Lord John Russell

thought that the best argument which had been used for the adoption of the plan was the erection of the additional lobby. He was not aware that the lobby wag to have been built, and was not aware of its erection until he found it where it was. He trusted that the House would consent to try the experiment of the hon. Gentleman, at the same time he would not say that some inconvenience might not arise from it. He could not help feeling that there would be a material difference in point of time in taking the divisions. The division last night was 190 to thirty-six, and certainly in this case no great time would be consumed, but when a very large number of Members were present a material difference would be perceived. His hon. Friend urged that by adopting this course correct lists of the names of Members who voted in the divisions would be furnished. Certainly, as the habit prevailed of publishing lists of divisions, it was desirable that they should be accurate. His hon. Friend said inaccurate lists were constantly published in the newspapers, and that Members had to write to correct those lists. It was one thing, however, to correct the lists in the newspapers, and another having to get up and complain to the House of errors in the votes, in the latter case of course it would be necessary to search out where the error arose. As it appeared that the lobby was ready he could see no objection to make a trial of the resolution.

First Resolution agreed to.

On the second Resolution,

Sir Robert Peel

saw no objection to try the experiment, and if it was found that much time was consumed in divisions, he had no doubt that the House would feel disposed to return to the old system. If the new plan did not occupy much time, the House would act upon it. It would be necessary by this plan, however, to have four clerks in constant attendance, and they might pass eight or ten days without having one division, therefore the expense of it would not be inconsiderable.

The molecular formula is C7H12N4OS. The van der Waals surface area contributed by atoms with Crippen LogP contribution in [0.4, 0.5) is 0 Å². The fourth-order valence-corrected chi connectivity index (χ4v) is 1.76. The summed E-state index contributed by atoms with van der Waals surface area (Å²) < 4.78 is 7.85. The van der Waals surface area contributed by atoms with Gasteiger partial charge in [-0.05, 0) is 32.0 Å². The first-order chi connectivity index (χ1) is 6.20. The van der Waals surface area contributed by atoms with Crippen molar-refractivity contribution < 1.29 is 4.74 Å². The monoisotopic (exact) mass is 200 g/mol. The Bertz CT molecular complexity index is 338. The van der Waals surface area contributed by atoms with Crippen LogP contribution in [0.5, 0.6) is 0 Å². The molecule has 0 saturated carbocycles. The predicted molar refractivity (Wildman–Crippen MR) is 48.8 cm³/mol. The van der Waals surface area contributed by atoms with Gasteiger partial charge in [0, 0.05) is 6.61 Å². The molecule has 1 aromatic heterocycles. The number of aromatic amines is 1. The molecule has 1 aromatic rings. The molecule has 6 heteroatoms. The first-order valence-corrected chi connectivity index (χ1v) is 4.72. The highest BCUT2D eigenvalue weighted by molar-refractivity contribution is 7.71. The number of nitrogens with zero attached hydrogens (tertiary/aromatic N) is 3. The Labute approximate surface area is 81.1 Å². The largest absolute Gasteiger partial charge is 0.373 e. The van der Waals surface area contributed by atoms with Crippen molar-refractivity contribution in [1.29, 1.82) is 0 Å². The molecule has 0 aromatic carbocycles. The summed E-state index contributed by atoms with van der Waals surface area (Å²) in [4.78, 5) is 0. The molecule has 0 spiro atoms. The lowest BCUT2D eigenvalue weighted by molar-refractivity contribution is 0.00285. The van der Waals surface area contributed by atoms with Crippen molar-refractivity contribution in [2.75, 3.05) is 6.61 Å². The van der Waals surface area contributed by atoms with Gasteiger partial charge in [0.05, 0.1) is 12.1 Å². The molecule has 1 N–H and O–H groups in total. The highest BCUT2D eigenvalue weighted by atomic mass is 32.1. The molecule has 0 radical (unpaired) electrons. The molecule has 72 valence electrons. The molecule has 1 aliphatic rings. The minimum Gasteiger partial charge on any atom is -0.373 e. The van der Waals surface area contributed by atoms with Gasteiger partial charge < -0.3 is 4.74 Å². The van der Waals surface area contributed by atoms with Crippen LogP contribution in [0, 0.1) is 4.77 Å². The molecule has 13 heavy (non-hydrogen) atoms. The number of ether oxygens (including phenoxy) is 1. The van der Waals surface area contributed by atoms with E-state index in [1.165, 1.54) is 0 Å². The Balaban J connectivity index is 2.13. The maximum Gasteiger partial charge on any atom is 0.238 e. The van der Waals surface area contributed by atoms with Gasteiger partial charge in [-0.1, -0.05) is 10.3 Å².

Mr. Grote

was glad that the right hon. Baronet was disposed to give the plan a fair trial, as he had no doubt of its success. He did not suppose that it could be carried into effect without some additional time, but certainly it would not be of any considerable duration. He objected to intrusting discretionary power to any man, but he thought in this case no great evil could result from leaving it to the Speaker.

Sir Robert Inglis

stated that the plan had been tried, as appeared from the Journals, in 1834, when it was found that names had been inserted by mistake.

Mr. Warburton

said, that the plan alluded to by the hon. Baronet, the Member for the University of Oxford, was essentially different from that now proposed. If a clerk should not be present at the time of a division, it would be easy for a Member to take his place

Colonel Thompson

suggested that much time might be saved in, divisions if the lobbies were on the sides of the House, and there were several doors into them from the House. When all the Members had got into the lobbies, all the doors with the exception of one should be shut, through which the Members could return into the House.

Sir John Hobhouse

remarked that at present a Member might always excuse himself to his constituents for his voting, and impute it to the mistakes of newspapers. If errors should occur in the proposed system, it would be easy to correct them in the votes on the following day. He did not think that so much evil arose from a single error in a list of a division as hon. Gentlemen supposed, as constituents would generally form an estimate of their representative from the general tenor of a Member's votes.

Mr. Hume

expressed his surprise at the tone of the hon. Baronet's observations. As to the proposed plan there could be no doubt of its superiority to the present system.

The Motion was agreed to.